Janaagraha has also appointed a two-member Ombudsman to investigate instances of corruption in India, based on bribe data sourced from the website. The two-member team aims to quicken process reforms by releasing periodic reports on bribes based on the crowdsourced data available on the IPAB website. These are called the Jana Mahiti reports.

One of the recently released JanaMahiti reports talks about corruption in the issue of passports (Janaagraha 2016). It recommends doing away with the manual verification of address of the applicant by a policeman visiting the residence of the applicant, as this usually involves payment of a bribe. After repeated complaints, the government is looking at the issue of passports and is trying to simplify the law.

One of the challenges in India is that government offices do not have closed circuit cameras like Mr Taneja’s case at the airport. The processes are opaque and citizens find it difficult to find information. Most local government processes are still paper-centric, so it is tough to monitor efficiency or performance.

Fears of harassment may inhibit reporting

The government makes it almost impossible for a citizen to file a complaint against a public official and expect action to be taken. What is more, complainants fear that they will be harassed for pursuing the complaint. Unfortunately, this is not an unfounded fear. So the story of Mr Taneja is a common occurrence, and it is so because governments have been lax on fighting corruption among their officials.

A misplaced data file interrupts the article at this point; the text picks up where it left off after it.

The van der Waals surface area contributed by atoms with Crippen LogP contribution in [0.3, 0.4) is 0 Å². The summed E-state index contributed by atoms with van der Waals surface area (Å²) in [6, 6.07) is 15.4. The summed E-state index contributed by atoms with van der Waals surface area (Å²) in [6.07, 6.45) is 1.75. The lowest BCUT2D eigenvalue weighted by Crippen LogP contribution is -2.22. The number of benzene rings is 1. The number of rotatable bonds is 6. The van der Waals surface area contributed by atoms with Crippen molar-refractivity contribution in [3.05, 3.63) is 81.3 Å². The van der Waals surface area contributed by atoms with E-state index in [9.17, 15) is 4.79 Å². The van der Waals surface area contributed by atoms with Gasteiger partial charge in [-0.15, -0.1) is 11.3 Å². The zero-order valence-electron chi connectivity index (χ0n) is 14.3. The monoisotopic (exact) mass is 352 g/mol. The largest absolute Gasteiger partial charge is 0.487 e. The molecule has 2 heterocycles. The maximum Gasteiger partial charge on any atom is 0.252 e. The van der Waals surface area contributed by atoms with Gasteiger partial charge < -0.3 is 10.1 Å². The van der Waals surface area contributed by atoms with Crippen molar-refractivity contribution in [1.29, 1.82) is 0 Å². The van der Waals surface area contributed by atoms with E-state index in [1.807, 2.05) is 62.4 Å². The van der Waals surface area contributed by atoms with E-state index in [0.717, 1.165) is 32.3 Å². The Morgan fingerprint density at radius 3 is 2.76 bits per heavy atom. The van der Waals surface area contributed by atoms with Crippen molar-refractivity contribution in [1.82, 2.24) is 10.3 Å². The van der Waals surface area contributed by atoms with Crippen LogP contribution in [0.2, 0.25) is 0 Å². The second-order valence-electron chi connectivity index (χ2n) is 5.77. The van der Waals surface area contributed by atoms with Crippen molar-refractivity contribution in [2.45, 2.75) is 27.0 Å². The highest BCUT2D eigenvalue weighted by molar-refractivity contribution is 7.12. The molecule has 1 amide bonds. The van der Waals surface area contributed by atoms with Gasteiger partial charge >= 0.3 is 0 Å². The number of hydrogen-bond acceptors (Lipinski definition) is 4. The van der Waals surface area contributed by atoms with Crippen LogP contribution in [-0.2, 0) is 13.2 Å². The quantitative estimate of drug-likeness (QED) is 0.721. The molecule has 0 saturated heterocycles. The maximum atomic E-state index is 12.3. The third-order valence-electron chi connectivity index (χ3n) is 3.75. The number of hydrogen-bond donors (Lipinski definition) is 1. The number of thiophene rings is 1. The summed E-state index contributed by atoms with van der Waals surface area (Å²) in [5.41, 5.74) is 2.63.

However, citizens recognise the power of platforms like IPAB, which have opened the floodgates for reporting bribes anonymously and are a role model for anti-corruption activists using the social media to tackle corruption. With the growth of smartphones and other easy capture devices, social media is already abuzz with videos capturing the antics of bribe takers.

India fares poorly on the transparency indices and on ease of doing business. But the cost for a poor citizen forced to pay a bribe for a service he is entitled to – and the service being given to him because he is below the poverty line – is a greater tragedy.

Unlicensed driver pays bribe to get back on the road. Image credit: JanetandPhil

We at IPAB are keen for the Tanejas of India to use the platform, report the bribe, and use the power of the platform to reach out to larger audiences and finally see legal action taken. But we are not waiting for the Tanejas to land up on their own. We have an active social media presence on Facebook and Twitter and are actively reaching out to people on their smartphones with an Android application, as well as offering the ‘old-fashioned’ SMS to the large number of users who do not have smartphones. We have also experimented with a ‘call-in’ facility where users just dial in a number and report a bribe, for those on the other side of the digital divide, or who feel more comfortable sharing their stories orally.

This article has previously appeared on the SouthAsia@LSE blog and the IGC Blog.